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Tuesday, August 18, 2009

How the Loop Move Works

Yesterday I left you with a struggling weekend player who had an ‘over-the-top’ swing, and I said the problem is an instinctive attempt to make a looping movement they already use in other areas of their lives. Did you guess what that looping movement is?

If you’ve ever driven a nail with a hammer, or swatted a fly with a rolled-up newspaper or flyswatter, then you’ve used a single-plane loop. It feels natural, and it makes sense that we would try to use it to make such a similar move with a club. (In some cases, we even call it ‘driving,’ don’t we?)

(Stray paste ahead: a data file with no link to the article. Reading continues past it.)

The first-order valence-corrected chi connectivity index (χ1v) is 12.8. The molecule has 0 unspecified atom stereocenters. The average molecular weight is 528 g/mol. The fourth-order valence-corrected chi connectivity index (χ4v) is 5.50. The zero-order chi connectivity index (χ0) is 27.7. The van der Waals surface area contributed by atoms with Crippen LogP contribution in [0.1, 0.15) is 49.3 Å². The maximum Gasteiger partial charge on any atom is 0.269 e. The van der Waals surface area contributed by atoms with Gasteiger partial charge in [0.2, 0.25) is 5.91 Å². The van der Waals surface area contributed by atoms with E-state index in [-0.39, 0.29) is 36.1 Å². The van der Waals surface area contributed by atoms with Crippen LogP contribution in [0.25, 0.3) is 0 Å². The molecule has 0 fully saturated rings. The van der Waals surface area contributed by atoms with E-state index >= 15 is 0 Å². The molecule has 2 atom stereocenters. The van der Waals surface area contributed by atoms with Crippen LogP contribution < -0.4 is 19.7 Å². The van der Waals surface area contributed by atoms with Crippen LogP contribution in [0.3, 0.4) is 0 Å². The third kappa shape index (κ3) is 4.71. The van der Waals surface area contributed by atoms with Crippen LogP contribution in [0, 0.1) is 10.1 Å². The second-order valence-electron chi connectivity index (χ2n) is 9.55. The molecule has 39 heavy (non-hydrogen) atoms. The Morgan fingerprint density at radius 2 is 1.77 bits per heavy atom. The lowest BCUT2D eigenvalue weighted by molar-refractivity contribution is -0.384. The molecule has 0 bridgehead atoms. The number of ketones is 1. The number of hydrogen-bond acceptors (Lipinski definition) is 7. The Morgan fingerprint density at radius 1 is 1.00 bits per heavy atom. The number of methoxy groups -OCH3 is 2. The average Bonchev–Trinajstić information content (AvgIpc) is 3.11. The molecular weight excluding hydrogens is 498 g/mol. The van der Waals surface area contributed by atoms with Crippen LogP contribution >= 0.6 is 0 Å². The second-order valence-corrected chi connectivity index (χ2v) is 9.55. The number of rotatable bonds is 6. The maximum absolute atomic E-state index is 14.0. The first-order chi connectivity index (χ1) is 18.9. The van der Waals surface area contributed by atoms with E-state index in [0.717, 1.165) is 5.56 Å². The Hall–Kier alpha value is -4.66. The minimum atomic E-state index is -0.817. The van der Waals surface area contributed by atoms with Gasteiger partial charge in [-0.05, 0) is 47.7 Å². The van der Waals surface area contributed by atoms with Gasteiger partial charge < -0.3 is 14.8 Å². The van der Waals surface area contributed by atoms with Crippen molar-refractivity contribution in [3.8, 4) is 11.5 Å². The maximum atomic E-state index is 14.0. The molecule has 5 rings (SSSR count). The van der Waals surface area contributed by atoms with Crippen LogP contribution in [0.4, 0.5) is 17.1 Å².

Let’s look at the stages of the loop; we’ll use a flyswatter in our example.

Flyswatter movement sequence

You can understand why our frustrated weekend golfer is struggling, can’t you? The ‘pause’ felt at the change of direction in the modern swing causes the wrists to cock at the top of the backswing, rather than midway down as they do in this familiar swatting motion. The cocking of the wrists as they start down, right after the ‘pause,’ feels very much the way they feel after making the loop when swatting flies or driving a nail; as a result, the instinctive thing to do is ‘snap’ the wrists when the modern downswing starts. The result is an over-the-top move.

In the next post we’ll see how to adapt this loop move to a golf swing.

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